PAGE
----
CI: Isn't that part of our history from the beginning?

AA: Not in education. Initially, believe it or not, it was predicated on the radical proposition that the purpose of education was to educate people. Today this is seen by some as a radical proposition. If, in fact, your job as an educational institution is to educate, then why would you not want to educate the people who are most in need of it? It's crazy.

CI: But wasn't that kind of thinking limited to a very homogenous New England?

AA: Sure. But a lot of elite private institutions still think that way. So even if they recruit relatively underprepared students, they still make a commitment: "Look, we admitted you. Now it's our job to make sure you get through this institution." And indeed they are very successful. So it's not that we can't educate certain groups of people or that they're beyond being educated, it's just a question of whether we value them enough to invest what we need to invest to help get them through the system.
There are a lot of other problems where higher education, not just K-12, is ultimately responsible. Higher education not only defines the standards and the norms of practice for all levels of education, but also the beliefs that shape our system. For example, there's the enormous emphasis paid to the highest achievers. We put a high value on teaching the "best students," and conversely there's a stigma attached to teaching the poorer students.

In medicine, this would be like assigning the field of oncology very low prestige because people with cancer are very sick and in need of a lot of medical attention.

CI: If you look about you, every respectable campus seems to push in that direction.

AA: We have a very schizophrenic higher education system. Foreigners tend to look at our system this way: It's wide open. Practically anybody can go to college somewhere. On the other hand, they fail to see that the internal structure of the system is very elitist. We have these centers of excellence where everybody's smart, where there's plenty of money and facilities, laboratories and libraries. And only the best prepared students can go to these institutions.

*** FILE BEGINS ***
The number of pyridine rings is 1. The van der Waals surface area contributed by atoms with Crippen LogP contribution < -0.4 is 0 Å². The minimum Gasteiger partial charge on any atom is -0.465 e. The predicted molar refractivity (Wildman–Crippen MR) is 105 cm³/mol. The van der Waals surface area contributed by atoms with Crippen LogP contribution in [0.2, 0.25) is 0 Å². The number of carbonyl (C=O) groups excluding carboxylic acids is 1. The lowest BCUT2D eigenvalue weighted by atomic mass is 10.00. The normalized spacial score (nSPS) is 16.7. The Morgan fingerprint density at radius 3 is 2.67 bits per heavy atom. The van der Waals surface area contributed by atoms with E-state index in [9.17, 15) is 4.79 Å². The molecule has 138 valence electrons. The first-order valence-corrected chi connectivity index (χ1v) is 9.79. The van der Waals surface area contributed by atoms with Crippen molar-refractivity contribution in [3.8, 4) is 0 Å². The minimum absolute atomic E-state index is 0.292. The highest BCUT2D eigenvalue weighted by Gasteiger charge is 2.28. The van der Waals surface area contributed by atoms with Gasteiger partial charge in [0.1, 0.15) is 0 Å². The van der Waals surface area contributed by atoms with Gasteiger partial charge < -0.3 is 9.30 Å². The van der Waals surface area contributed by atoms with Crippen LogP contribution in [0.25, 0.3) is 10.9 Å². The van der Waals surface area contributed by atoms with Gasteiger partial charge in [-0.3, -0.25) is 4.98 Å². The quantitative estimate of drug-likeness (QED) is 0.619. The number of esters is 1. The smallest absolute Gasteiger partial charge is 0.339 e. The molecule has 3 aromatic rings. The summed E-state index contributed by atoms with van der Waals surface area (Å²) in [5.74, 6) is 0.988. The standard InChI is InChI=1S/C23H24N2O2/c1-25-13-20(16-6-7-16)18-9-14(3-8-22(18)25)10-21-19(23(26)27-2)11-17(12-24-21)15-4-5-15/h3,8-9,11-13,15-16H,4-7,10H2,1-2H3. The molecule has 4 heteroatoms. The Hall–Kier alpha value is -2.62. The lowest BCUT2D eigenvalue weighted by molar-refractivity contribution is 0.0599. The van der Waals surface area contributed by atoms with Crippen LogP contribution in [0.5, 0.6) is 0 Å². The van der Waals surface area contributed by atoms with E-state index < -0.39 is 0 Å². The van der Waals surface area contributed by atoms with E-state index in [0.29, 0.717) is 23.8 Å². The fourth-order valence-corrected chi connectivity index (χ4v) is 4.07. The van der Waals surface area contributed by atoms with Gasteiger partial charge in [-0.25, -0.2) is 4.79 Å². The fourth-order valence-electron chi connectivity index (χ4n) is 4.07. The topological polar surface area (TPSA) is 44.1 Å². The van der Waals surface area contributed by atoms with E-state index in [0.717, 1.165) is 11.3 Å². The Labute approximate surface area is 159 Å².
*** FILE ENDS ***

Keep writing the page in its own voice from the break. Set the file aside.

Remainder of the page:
And then we have the poorest equipped and poorest funded institutions for the least well prepared. And what the educational rationale for that is, I don't know. I'm still searching for a rationale. But these arrangements are all supported by our beliefs. To me, the first step in trying to deal with these problems is to surface the beliefs that underlie these processes and practices. Some of these beliefs are very deeply imbedded in the academic psyche. They're so deeply embedded that we never acknowledge, much less question them.

One such belief is that it reflects poorly on me if I have to teach poorly prepared students. It would be painful -- but perhaps a little bit refreshing -- if we could come to admit that. Another belief has to do with seeing education from a competitive point of view where you look myopically at your school or your kid or your college: The only thing that matters is maximizing the benefits your kid gets or your college or the school gets, and not being able to think systemically about all the schools and all the kids

There's an analogue here with ecology and the environment. You throw the milk carton on the ground. This has implications. It may be a short-term benefit for you: You get rid of it and don't have to look at it any more. It doesn't clutter up your house or your car anymore. But it makes the overall environment worse.

You might vote for vouchers because you want some extra money to send your kid to a private school. But you don't realize that by stripping your kid away from the public school, you contribute to the crippling of those schools, to the further stratification of the K-12 system. And, of course, increasing inequities are absolutely predictable if we ever go to a voucher system. Inequalities will become even more "savage" and more widespread. It's a prescription for educational disaster.